5. Unreasonable time pressure:
When employees say they very often or always have enough time to do all of their work, they are 70% less likely to experience high burnout. Unreasonable deadlines and pressure can create a snowball effect: When employees miss one overly aggressive deadline, they fall behind on the next thing they are scheduled to do.

Notably, individuals handle time pressure differently. Employees who are a natural fit for a role tend to work more efficiently and sustain high performance for longer periods. They also have more positive daily work experiences and handle stress more effectively when under time pressure than employees who are not a natural fit for the job. In contrast, an effective way to create inefficiencies and increase stress is to ask someone to repeatedly do something they're not good at.

What Can I Do About Burnout?

If asking someone to repeatedly do something they're not good at creates inefficiencies and increases stress, repeatedly doing the things they're best at could have the opposite effect.

When you know your CliftonStrengths, this opens the door to having those conversations with a manager or coworkers about what it is that you do best. As CliftonStrengths reveal your natural patterns of thinking, feeling and behaving, you'll start to connect the dots between why you're feeling burned out and the ways you're not using your strengths.

However, it's important to note that managers have the biggest responsibility in relieving burnout in employees by:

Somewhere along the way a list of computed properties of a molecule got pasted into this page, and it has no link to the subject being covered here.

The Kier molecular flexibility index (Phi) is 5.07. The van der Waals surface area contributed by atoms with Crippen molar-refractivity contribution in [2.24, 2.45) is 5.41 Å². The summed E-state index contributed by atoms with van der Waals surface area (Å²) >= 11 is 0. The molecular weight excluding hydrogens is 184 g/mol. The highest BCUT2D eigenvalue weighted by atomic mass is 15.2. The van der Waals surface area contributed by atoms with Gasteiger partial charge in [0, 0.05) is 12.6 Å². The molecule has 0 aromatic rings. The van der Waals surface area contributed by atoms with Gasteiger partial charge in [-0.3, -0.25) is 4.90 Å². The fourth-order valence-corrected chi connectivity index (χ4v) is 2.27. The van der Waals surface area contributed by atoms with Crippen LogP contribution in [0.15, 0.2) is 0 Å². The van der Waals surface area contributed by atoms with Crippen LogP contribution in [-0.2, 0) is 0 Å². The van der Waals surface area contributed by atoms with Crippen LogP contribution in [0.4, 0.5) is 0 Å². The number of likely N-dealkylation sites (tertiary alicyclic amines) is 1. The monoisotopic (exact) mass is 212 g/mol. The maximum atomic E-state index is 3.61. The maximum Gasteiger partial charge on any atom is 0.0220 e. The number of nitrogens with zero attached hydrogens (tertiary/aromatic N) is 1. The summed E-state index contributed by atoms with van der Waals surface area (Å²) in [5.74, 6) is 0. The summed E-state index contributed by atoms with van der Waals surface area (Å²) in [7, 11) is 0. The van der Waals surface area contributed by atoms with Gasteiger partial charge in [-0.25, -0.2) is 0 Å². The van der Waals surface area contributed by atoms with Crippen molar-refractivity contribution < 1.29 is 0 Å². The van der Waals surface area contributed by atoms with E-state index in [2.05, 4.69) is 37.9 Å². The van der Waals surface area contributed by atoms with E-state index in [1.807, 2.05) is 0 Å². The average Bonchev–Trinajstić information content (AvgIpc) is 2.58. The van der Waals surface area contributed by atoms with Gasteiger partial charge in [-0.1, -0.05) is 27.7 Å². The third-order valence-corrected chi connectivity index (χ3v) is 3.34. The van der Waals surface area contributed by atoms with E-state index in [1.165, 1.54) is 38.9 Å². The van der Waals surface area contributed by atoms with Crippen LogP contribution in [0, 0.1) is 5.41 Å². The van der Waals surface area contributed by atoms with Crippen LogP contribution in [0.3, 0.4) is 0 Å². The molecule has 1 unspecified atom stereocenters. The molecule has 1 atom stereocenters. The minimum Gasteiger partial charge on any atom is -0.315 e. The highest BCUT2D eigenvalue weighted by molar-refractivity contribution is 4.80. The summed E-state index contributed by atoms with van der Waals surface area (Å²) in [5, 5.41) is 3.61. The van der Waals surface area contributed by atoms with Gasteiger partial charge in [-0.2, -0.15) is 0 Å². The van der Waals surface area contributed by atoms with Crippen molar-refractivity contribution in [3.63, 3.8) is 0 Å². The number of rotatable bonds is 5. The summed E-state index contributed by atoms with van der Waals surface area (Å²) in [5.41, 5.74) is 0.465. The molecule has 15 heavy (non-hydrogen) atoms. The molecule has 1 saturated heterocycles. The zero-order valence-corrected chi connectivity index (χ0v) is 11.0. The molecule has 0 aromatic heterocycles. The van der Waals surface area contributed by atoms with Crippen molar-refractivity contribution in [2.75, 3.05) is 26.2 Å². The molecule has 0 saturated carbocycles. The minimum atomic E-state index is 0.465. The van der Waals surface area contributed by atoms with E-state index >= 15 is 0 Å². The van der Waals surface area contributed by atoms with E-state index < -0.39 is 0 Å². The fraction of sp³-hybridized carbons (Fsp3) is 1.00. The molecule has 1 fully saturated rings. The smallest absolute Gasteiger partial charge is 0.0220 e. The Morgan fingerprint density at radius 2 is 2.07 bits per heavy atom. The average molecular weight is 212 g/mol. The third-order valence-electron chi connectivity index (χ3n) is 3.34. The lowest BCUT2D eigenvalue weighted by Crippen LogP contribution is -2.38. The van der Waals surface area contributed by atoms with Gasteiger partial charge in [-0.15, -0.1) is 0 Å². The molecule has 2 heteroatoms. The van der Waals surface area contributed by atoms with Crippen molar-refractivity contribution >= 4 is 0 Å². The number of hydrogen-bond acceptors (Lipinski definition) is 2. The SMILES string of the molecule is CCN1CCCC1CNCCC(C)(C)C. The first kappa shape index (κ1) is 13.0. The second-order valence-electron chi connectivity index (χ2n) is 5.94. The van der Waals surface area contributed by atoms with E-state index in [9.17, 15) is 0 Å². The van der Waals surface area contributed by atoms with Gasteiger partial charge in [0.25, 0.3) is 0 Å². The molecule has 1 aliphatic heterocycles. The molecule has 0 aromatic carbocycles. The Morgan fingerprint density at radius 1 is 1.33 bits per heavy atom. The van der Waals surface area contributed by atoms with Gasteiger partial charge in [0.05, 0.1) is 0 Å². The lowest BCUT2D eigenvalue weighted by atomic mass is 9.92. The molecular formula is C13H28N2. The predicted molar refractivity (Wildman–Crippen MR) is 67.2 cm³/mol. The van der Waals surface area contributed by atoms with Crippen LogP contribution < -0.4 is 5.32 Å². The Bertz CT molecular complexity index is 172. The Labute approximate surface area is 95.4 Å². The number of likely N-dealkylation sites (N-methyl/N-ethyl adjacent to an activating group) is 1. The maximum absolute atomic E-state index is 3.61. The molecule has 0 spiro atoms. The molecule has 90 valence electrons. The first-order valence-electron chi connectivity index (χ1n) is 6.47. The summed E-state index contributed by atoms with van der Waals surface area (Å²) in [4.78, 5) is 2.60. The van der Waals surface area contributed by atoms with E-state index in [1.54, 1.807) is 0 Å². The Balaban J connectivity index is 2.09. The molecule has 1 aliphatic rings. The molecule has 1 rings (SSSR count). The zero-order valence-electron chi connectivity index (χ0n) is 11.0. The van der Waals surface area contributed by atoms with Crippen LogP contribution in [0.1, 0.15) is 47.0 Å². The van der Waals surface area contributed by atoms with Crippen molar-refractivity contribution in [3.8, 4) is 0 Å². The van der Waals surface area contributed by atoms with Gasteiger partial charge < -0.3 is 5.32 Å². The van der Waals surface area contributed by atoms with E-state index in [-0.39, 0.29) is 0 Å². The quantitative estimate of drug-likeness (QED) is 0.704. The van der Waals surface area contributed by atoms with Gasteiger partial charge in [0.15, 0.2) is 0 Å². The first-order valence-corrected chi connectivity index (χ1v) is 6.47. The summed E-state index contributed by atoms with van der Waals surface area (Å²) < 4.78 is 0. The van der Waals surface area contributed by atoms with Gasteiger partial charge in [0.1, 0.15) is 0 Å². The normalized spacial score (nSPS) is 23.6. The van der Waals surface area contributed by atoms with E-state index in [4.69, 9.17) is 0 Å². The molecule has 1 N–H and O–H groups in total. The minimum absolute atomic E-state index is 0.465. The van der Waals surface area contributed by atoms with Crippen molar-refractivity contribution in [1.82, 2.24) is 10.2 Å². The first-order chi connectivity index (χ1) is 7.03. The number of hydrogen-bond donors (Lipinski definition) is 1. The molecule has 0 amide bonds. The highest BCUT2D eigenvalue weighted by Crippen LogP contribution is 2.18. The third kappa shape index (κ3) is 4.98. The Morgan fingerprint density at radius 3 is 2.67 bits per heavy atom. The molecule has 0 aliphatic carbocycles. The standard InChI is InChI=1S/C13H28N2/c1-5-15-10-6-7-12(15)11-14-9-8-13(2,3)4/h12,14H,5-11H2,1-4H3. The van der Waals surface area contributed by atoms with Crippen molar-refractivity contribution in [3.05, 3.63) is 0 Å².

• listening to work-related problems
  • encouraging teamwork
  • making everyone's opinion count
  • making work purposeful
  • focusing on strengths-based feedback and development

And although managers are the ones who will have the greatest effect on employee burnout, here's what you, personally, can do in addition to learning and leading with your CliftonStrengths.

First, focus on the five elements of your wellbeing: career, physical, social, community and financial. When you focus all of your time on your career and it comes at the cost of your social life, time with your family, your workout routine, etc., you'll begin to notice how feelings of burnout creep up much faster than before. So, take time to invest in every area of your wellbeing.

Next, honestly communicate with your manager. Ask clarifying questions about what you're supposed to be doing, when it's supposed to be done and how you should manage priorities based on your current workload. These conversations not only relieve some of your stress, but they provide your manager with insight into how heavy your workload may be. Communicate, communicate, communicate.